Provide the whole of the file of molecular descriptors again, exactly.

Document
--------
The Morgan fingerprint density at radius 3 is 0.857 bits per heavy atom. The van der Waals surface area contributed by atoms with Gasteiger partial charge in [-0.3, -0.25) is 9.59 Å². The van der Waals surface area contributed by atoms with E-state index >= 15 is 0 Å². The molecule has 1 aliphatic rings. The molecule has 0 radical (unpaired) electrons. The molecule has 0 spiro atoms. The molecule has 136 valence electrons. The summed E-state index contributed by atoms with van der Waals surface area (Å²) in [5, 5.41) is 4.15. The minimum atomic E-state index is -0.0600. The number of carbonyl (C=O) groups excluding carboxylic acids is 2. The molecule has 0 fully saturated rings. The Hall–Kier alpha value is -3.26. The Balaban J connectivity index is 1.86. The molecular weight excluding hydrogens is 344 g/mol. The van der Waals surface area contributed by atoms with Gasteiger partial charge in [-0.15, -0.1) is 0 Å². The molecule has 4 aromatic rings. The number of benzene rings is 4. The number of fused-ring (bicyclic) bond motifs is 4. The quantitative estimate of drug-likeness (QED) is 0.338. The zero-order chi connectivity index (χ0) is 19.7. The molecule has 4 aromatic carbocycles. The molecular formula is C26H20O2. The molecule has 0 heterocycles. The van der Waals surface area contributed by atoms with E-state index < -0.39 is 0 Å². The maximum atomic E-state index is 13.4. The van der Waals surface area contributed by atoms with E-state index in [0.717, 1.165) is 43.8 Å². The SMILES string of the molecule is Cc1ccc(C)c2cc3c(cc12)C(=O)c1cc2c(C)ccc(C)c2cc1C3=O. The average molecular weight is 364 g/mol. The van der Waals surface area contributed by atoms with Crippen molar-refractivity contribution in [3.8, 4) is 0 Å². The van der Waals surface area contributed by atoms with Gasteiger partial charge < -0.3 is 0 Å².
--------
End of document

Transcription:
The Morgan fingerprint density at radius 3 is 0.857 bits per heavy atom. The van der Waals surface area contributed by atoms with Gasteiger partial charge in [-0.3, -0.25) is 9.59 Å². The van der Waals surface area contributed by atoms with E-state index >= 15 is 0 Å². The molecule has 1 aliphatic rings. The molecule has 0 radical (unpaired) electrons. The molecule has 0 spiro atoms. The molecule has 136 valence electrons. The summed E-state index contributed by atoms with van der Waals surface area (Å²) in [5, 5.41) is 4.15. The minimum atomic E-state index is -0.0600. The number of carbonyl (C=O) groups excluding carboxylic acids is 2. The molecule has 0 fully saturated rings. The Hall–Kier alpha value is -3.26. The Balaban J connectivity index is 1.86. The molecular weight excluding hydrogens is 344 g/mol. The van der Waals surface area contributed by atoms with Gasteiger partial charge in [-0.15, -0.1) is 0 Å². The molecule has 4 aromatic rings. The number of benzene rings is 4. The number of fused-ring (bicyclic) bond motifs is 4. The quantitative estimate of drug-likeness (QED) is 0.338. The zero-order chi connectivity index (χ0) is 19.7. The molecule has 4 aromatic carbocycles. The molecular formula is C26H20O2. The molecule has 0 heterocycles. The van der Waals surface area contributed by atoms with E-state index < -0.39 is 0 Å². The maximum atomic E-state index is 13.4. The van der Waals surface area contributed by atoms with E-state index in [0.717, 1.165) is 43.8 Å². The SMILES string of the molecule is Cc1ccc(C)c2cc3c(cc12)C(=O)c1cc2c(C)ccc(C)c2cc1C3=O. The average molecular weight is 364 g/mol. The van der Waals surface area contributed by atoms with Crippen molar-refractivity contribution in [3.8, 4) is 0 Å². The van der Waals surface area contributed by atoms with Gasteiger partial charge < -0.3 is 0 Å².